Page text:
What Are the Symptoms of Silicosis?
Symptoms of silicosis usually appear after many years of exposure. In early stages, symptoms are mild and include cough, sputum and progressive shortness of breath. As the scarring continues to worsen, the first real signs of a problem may be an abnormal chest X-ray and a slowly developing cough.
Once the lung scarring has become more severe, there are a variety of symptoms that may appear. These commonly include bronchitis-like symptoms such as persistent cough, shortness of breath and difficulty breathing. People also suffer from weakness, fatigue, fever, night sweats, leg swelling and bluish discoloration of the lips.
The longer silicosis goes without treatment, the more likely it is to develop a complication. Because the disease affects the immune system, silicosis patients are vulnerable to developing tuberculosis, lung cancer, COPD and kidney disease.
When to See Your Doctor
How Silicosis Is Diagnosed
There is no specific test for silicosis, so it may take multiple doctor’s visits and tests to diagnose.
During the visit, your doctor will ask about your breathing, both at rest and during exercise. Your doctor will also ask about your job history in detail to determine the likelihood of silica exposure. It may be a good idea to prepare the following information in advance:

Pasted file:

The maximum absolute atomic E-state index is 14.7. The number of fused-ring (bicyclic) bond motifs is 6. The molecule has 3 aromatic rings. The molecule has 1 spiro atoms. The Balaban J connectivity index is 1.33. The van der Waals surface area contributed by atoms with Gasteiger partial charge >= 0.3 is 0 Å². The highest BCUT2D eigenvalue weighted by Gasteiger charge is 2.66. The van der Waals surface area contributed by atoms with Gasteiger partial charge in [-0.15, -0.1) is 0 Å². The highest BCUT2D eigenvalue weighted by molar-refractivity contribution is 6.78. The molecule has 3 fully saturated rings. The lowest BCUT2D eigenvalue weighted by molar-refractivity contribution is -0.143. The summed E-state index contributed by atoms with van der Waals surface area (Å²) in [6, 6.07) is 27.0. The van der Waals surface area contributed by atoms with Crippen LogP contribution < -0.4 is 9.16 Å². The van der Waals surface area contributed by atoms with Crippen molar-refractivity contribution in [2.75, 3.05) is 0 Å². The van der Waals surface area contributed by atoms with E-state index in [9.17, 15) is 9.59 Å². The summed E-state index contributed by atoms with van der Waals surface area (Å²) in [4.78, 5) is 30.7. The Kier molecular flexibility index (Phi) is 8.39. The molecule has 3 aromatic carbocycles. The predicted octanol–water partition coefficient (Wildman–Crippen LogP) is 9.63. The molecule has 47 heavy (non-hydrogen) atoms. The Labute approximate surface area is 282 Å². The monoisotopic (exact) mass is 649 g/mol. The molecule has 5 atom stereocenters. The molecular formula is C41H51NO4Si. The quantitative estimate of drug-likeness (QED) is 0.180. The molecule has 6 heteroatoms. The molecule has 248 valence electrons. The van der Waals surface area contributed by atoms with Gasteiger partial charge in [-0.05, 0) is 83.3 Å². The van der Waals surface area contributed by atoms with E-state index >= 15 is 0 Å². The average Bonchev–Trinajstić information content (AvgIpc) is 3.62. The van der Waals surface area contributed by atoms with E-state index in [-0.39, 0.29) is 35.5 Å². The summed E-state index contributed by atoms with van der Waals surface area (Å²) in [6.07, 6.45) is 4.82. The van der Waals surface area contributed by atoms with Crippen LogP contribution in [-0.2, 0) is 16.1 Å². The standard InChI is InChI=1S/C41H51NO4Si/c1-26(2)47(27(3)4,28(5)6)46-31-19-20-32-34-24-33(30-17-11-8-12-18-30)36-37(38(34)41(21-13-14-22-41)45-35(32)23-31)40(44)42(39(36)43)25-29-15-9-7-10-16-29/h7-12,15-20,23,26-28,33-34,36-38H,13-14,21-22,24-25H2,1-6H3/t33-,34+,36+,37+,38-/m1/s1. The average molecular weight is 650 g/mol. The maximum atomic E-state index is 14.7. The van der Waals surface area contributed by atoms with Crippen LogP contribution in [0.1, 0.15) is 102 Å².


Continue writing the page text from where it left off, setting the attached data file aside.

- Your symptoms and the time they started
- Treatments given before for the symptoms and how they helped
- The work you have done over your entire career; the length of time you spent in each job; the nature of the work you performed.
- The products you were in contact with at work and whether or not you wore protective equipment
- Smoking history
- Any old medical records, including chest X-rays or CT scans
After a physical exam where your doctor listens to your lungs, there several tests that they may suggest to determine whether you may have silicosis. These include:
- Imaging tests: A chest X-ray or CT scan can give your doctor a better picture of the lungs so they can assess how much damage has been done and whether or not silica dust is the likely cause.
- Lung function tests: These tests measure your lungs’ ability to breathe properly and to get oxygen into the blood. These measurements are made by two separate tests: spirometry and diffusion capacity. They are also used to determine how much damage has been done to your lungs.
- Sputum test: Collecting coughed up mucus for evaluation
- Bronchoscopy: Your doctor will pass a bronchoscope (small flexible tube with a video camera attached at its end) either through your nose or mouth and into your windpipe and lung. This tool can be used to collect tissue samples from your lung for further testing.
- Surgical lung biopsy: Performed by a cardiothoracic surgeon under general anesthesia, this is another way to get a sample of lung tissue for further testing.
Reviewed and approved by the American Lung Association Scientific and Medical Editorial Review Panel.
Page last updated: March 9, 2020